No surprises

Surely the money – the big money, the imaginary money, my money, actually – was on England Argentina being crunchy and one-dimensional rather than Michelin-starred fare. Stodgy, because England will surely have regarded this opening fixture as a serious threat to their tournament. Their victory therefore, in the narrowest sense answers everything. They won.

Martin Johnson would however, probably have delivered a prolonged bollocking to his embarrased players afterwards. Repeatedly giving away cheap early penalties was surely the first sign that English eyes were glazing over but Wilkinson’s poor kicking was perhaps the most striking reflection of the not quite all blacks limitations on the day. I personally expected them to revert to rather depressing Johnsonian type because this England team is both ordinary – but powerful – and manifestly not in the grip of inspired leadership, on or off the pitch. Still they did manage to significantly underperform, again, whilst beating a Pumas side that would have given any of the real contenders in this competition a major test first time out.

( A footnote; I have just this second witnessed the cruel defeat of Wales – again! – by the Springboks in a comparatively luminous match which nevertheless suggested that the Argentinians would, for example, have more than stretched the flawed World Champions and the Welsh).

The Pumas clearly stretched the English to the point where any sympathy amongst the unbiased rugby-watching world for Brian Moore’s compatriots petered out with each slow rotation of the narrow range of possibilities learned, we imagine, by rote by everyone from Armitage to Cole. For a few minutes England looked brutish and purposeful but later they were merely characteristically dour – the epitome of everything rugby purists (epitomised by the Welsh?) detest. Johnson will I think react with fury to the general lack of quality and to specific errors, as well as to failures to execute. Then he will mutter darkly that his undeserving side won… and Gatland’s occasionally inspired boyo’s got beat.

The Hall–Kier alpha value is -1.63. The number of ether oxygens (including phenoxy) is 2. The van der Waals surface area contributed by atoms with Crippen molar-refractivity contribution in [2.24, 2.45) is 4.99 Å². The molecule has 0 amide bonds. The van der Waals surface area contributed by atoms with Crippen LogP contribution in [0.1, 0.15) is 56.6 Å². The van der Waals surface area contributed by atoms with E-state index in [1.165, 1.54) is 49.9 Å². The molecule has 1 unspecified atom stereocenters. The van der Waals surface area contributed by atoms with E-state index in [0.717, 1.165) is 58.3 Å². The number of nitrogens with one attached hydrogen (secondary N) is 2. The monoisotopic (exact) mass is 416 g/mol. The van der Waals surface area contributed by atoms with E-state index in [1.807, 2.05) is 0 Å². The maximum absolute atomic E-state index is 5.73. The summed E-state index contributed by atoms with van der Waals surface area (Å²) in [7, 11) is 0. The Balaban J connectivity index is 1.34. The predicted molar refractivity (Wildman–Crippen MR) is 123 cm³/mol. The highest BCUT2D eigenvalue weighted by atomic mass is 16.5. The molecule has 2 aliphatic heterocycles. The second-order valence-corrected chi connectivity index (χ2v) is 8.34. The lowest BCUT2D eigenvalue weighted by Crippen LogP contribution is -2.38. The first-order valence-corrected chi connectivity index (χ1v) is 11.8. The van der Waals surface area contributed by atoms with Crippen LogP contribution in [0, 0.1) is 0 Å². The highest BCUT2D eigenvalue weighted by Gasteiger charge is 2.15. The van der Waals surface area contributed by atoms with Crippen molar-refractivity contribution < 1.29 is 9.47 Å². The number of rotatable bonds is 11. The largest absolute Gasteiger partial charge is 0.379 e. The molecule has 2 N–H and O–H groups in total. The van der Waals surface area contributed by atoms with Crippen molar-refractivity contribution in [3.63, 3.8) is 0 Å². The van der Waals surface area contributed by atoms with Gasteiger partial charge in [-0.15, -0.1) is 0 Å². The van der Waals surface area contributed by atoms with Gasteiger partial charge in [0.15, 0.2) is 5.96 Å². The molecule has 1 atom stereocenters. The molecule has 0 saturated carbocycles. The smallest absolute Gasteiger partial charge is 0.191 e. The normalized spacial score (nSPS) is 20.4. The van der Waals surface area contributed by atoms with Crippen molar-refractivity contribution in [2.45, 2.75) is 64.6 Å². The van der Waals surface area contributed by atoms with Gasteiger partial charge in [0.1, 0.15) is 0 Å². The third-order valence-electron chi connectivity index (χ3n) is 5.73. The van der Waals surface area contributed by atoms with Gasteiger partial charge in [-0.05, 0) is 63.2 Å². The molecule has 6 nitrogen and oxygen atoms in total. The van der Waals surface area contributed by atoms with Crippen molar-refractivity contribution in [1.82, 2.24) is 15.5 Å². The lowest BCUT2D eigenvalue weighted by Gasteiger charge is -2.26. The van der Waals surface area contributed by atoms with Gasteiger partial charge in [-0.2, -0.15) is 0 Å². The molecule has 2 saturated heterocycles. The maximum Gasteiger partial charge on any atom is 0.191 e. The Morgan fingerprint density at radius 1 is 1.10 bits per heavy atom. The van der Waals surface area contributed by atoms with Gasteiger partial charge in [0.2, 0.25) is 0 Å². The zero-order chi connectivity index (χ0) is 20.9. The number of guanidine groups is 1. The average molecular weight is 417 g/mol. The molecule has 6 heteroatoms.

For that, disappointingly for the watching majority, was what happened despite a near-inspired twenty minute period of the second half when it seemed that tries were about to rain for the Welsh. South Africa were reeling; Roberts looked like the Lion of old and Warburton – who’s missed tackle was instrumental in the Springboks 3rd minute score – was becoming the force many are now predicting. It seemed unthinkable that Wales could fail to convert overwhelming possession and territory into a substantial lead. But then following another surge from the rampaging centre the ball was carelessly surrendered and late on Priestland, who had previously shown admirable calm and direction, inexplicably pulled an easy drop wide. Proof yet again that pressure and expectation and the moment separate the winners from the worthy.

Wales’ tournament may now be agonisingly ‘poised’ rather than having taken flight after a famous win. To deservedly beat the Springboks would have been a huge lift from which all-singing and dancing Welsh backs might have threatened even the few world powers of the game. Surely Gatland’s players knew this. Interesting perhaps that few have used the word ‘choke’ to describe Welsh inability to convert opportunity into win(s) – perhaps this is a legacy of the goodwill towards the nation that represents and supports the spirit of rugby playing better and more genuinely than almost any other. Those neutrals will be hoping for Hook and Williams S to respond with flair and imagination to what was undeniably a devastating defeat; whether this will carry them through against the bullocking Fijians and Samoans may be another matter. Some Welsh fans fear it may not.

So again we might feel we can bless the Welsh for their colour whilst condemning the grey English. But look at the scoreboard. Young’s moment of sharpness in a dull matrix of English meanness means almost everything.

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